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To improve consumers’ perception of Taobao products, in December the platform began incorporating peer product reviews from Little Red Book, a popular online social community with over 100 million registered users.

On the platform, users post Pinterest-like content about their experiences traveling or using products such as cosmetics and face cream. The reviews can be either negative or positive, and Taobao’s algorithms decide which ones are shown.

An Innisfree product on Taobao displays product reviews from Little Red Book. Source: Jiemian

An Innisfree product on Taobao displays product reviews from Little Red Book.
Source: Jiemian

Since Little Red Book started out as an overseas travel community platform that later shifted to ecommerce, its content tends to be more original and trustworthy, elevating the platform in the eyes of many Chinese female consumers.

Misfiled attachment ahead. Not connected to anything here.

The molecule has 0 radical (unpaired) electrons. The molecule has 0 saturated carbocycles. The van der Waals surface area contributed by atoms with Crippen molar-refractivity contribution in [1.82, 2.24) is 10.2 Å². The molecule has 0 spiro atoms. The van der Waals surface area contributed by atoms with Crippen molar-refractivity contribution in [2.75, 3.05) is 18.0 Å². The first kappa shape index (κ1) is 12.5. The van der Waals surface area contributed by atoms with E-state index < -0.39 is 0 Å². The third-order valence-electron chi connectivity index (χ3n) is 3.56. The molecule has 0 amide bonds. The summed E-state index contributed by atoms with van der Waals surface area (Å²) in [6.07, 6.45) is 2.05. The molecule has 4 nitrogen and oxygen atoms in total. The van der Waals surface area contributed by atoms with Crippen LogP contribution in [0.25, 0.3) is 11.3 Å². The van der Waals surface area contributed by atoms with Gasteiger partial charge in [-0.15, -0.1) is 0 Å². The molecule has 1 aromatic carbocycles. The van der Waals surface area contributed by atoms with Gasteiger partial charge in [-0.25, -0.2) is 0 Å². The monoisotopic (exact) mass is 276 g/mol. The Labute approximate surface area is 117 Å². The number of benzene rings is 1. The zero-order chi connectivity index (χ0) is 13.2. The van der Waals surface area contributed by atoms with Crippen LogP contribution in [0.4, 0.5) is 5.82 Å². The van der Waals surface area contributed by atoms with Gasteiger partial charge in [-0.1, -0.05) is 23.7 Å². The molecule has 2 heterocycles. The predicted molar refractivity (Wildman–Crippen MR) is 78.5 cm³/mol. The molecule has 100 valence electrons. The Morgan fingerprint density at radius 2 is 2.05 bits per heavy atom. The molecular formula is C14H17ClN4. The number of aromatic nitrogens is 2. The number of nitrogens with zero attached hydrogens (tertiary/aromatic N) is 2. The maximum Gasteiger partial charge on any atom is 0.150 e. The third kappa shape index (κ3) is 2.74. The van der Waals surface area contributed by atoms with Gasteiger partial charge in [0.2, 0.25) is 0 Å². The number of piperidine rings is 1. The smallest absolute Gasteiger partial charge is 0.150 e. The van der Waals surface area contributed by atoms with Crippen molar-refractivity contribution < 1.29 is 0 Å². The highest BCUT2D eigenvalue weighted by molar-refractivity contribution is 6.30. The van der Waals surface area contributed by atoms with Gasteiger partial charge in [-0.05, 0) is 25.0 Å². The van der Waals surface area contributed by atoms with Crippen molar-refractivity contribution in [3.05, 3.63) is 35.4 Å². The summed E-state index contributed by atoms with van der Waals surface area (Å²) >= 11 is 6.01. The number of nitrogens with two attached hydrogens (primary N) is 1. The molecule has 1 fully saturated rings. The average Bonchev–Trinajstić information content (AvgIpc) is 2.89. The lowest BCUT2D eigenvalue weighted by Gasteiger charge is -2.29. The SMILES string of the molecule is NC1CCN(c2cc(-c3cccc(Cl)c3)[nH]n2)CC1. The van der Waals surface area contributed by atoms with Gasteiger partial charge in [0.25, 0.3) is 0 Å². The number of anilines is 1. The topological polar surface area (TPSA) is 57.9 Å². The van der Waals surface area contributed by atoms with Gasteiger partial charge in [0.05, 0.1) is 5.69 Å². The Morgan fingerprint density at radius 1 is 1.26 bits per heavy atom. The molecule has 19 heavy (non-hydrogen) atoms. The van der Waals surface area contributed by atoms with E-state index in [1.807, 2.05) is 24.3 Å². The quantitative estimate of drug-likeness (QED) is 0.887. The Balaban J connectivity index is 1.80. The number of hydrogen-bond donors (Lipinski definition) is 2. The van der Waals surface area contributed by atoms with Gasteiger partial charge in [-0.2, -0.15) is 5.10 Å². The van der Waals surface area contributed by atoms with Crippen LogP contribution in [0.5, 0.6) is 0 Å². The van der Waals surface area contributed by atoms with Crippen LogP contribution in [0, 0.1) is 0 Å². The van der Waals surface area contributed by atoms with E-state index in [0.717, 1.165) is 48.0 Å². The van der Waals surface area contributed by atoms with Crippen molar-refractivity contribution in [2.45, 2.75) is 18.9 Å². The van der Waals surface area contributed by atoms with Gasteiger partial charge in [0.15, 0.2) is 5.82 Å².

Alibaba led Little Red Book’s $300 million Series D financing round in June 2018, and this new function represents a deepening of their relationship with each other.

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Alibaba Targets Luxury Customers

Alibaba has also struggled to get consumers to buy luxury products on its platforms. So in 2015, Alibaba invested over $100 million in Mei.com, a leading flash-sales site offering higher-end European brands. Mei.com now has a direct link on Tmall’s front page and benefits from its large base of organic user traffic.